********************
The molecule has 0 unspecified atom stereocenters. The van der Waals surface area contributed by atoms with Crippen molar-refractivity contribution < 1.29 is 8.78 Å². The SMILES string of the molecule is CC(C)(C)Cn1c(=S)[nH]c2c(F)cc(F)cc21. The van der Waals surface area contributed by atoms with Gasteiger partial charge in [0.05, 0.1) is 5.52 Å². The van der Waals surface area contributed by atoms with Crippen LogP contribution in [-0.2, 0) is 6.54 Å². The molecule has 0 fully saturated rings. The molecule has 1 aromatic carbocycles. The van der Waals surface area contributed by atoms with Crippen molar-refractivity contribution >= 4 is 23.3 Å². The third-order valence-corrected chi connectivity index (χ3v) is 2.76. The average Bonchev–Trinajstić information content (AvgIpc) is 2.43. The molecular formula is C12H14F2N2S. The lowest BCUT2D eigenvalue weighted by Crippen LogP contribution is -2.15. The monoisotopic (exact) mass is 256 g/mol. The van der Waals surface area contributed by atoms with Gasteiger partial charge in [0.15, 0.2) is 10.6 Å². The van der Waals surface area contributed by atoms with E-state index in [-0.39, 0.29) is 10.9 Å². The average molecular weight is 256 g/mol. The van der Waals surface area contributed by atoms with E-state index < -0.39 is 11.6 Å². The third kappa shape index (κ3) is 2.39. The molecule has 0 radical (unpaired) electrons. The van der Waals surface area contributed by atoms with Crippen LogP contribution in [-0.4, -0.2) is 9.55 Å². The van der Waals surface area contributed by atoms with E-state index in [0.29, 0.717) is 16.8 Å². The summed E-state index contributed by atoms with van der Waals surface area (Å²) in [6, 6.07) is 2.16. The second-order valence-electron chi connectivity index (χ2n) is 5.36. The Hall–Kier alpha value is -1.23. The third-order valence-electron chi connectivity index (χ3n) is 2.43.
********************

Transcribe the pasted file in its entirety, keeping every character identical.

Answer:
The molecule has 0 unspecified atom stereocenters. The van der Waals surface area contributed by atoms with Crippen molar-refractivity contribution < 1.29 is 8.78 Å². The SMILES string of the molecule is CC(C)(C)Cn1c(=S)[nH]c2c(F)cc(F)cc21. The van der Waals surface area contributed by atoms with Gasteiger partial charge in [0.05, 0.1) is 5.52 Å². The van der Waals surface area contributed by atoms with Crippen LogP contribution in [-0.2, 0) is 6.54 Å². The molecule has 0 fully saturated rings. The molecule has 1 aromatic carbocycles. The van der Waals surface area contributed by atoms with Crippen molar-refractivity contribution >= 4 is 23.3 Å². The third-order valence-corrected chi connectivity index (χ3v) is 2.76. The average Bonchev–Trinajstić information content (AvgIpc) is 2.43. The molecular formula is C12H14F2N2S. The lowest BCUT2D eigenvalue weighted by Crippen LogP contribution is -2.15. The monoisotopic (exact) mass is 256 g/mol. The van der Waals surface area contributed by atoms with Gasteiger partial charge in [0.15, 0.2) is 10.6 Å². The van der Waals surface area contributed by atoms with E-state index in [-0.39, 0.29) is 10.9 Å². The average molecular weight is 256 g/mol. The van der Waals surface area contributed by atoms with E-state index < -0.39 is 11.6 Å². The third kappa shape index (κ3) is 2.39. The molecule has 0 radical (unpaired) electrons. The van der Waals surface area contributed by atoms with Crippen LogP contribution in [-0.4, -0.2) is 9.55 Å². The van der Waals surface area contributed by atoms with E-state index in [0.29, 0.717) is 16.8 Å². The summed E-state index contributed by atoms with van der Waals surface area (Å²) in [6, 6.07) is 2.16. The second-order valence-electron chi connectivity index (χ2n) is 5.36. The Hall–Kier alpha value is -1.23. The third-order valence-electron chi connectivity index (χ3n) is 2.43.